Donald Trump and Iran exchanged sharp words over oil prices on Wednesday, with Tehran accusing the USA president of contributing to volatile prices after he withdraw from a global nuclear arms deal last month.
Oil prices edged higher on Wednesday, turning positive after US government data showed a bigger weekly draw than expected in domestic crude inventories along with unexpected declines in gasoline and distillate stocks.
At that time, WTI Crude prices were touching $70 a barrel.
The price surge is taking a toll on heavy-energy users in the U.S., where the producer-price index rose by 0.5pc in May from a month earlier, according to the latest data from the United States labor department.
In part because of strong demand, US crude inventories C-STK-T-EIA fell by 4.1 million barrels in the week to June 8, to 432.4 million barrels.
Donald Trump renewed his Twitter assault on OPEC, pushing the case for lower oil prices a week before the cartel meets to set production policy.
Meanwhile, IEA sees non-OPEC supply rising by 2 million bpd this year, lead by growth from the U.S. But infrastructure and logistics could constrain growth and the IEA only sees supply growth of 1.7 million bpd in 2019. Using drilling advances such as fracking, operators in Texas and North Dakota have pushed US production higher.
Although Saudi Arabia has benefited from oil's rally over the last two years, the government relies on a strong security relationship with the USA, giving Washington some influence in the debate over OPEC policy.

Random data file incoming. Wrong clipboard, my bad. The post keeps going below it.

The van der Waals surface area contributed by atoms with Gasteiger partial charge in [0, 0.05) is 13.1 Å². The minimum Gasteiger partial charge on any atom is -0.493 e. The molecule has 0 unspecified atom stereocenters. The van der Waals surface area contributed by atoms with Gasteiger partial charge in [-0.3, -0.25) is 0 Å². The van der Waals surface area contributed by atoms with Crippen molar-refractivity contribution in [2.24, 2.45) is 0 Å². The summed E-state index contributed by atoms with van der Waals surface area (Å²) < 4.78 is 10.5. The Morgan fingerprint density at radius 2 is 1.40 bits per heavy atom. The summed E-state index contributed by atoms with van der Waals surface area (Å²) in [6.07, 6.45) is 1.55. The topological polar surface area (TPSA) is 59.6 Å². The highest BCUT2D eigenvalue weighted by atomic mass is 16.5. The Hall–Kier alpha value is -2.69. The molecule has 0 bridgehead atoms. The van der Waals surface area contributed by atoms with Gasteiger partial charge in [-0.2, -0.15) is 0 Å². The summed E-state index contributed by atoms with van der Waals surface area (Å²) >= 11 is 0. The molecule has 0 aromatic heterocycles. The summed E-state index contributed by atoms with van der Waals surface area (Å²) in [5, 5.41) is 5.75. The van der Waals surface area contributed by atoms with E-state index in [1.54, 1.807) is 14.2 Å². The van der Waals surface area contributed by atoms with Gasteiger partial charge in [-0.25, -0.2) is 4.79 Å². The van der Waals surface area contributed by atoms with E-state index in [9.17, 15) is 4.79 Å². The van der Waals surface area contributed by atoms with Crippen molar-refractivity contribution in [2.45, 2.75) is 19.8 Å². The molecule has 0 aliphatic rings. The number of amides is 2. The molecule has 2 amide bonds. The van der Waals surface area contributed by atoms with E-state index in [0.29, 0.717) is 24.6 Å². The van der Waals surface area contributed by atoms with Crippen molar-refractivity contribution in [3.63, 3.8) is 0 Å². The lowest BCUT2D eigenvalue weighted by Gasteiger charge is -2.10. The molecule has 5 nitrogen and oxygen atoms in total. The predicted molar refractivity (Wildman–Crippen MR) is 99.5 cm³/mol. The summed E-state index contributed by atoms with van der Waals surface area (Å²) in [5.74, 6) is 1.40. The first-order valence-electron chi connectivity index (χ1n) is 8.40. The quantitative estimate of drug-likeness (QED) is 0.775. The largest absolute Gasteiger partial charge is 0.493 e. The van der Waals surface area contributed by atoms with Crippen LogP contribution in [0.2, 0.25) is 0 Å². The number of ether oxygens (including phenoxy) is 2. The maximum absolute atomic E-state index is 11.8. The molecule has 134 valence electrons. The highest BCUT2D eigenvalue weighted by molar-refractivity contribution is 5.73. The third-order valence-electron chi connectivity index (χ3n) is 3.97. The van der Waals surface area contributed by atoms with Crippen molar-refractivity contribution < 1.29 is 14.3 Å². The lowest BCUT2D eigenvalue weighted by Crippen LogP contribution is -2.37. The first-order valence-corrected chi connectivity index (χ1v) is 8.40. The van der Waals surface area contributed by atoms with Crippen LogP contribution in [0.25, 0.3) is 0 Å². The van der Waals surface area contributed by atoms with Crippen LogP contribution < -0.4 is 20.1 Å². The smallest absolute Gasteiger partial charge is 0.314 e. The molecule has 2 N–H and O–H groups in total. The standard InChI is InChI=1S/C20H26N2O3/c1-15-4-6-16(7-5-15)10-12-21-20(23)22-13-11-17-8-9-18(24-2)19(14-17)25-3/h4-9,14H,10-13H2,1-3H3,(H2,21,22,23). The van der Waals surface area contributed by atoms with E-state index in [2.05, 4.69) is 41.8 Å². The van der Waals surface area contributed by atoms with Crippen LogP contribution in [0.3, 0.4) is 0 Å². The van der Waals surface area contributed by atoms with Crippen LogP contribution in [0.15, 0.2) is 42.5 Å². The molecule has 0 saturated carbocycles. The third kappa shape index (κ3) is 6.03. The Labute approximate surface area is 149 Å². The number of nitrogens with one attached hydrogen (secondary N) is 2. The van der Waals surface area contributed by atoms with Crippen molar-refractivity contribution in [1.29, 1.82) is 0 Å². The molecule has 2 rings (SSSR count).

The potential collaboration between the two major oil buyers would present another challenge for OPEC, which is facing competition for market share in Asia from the flood of crude pumped in the Gulf of Mexico and shale fields of Texas.
Domestic production rose to 10.9 million barrels per day up from 10.8 million bpd in the week prior, EIA said.
"The president's tweets are really telling the other oil-producing countries to step up your production to make up for the coming sharp declines that are expected in Iranian oil exports", Yergin said.
Barely recovered from the roller coaster ride of recent weeks, traders are holding their breath for the June 22 meeting of oil ministers from OPEC member states in Vienna. The committee chairman, Rep. The measure now goes to the full House.
Jason Bordoff, a Columbia University professor and former energy adviser to President Barack Obama, said politicians always fret when gasoline prices rise before a big election. Its main concerns are higher oil prices and trade disruptions. Schumer spoke as he stood in front of the price sign - regular for $3.09 - at an Exxon station on Capitol Hill.
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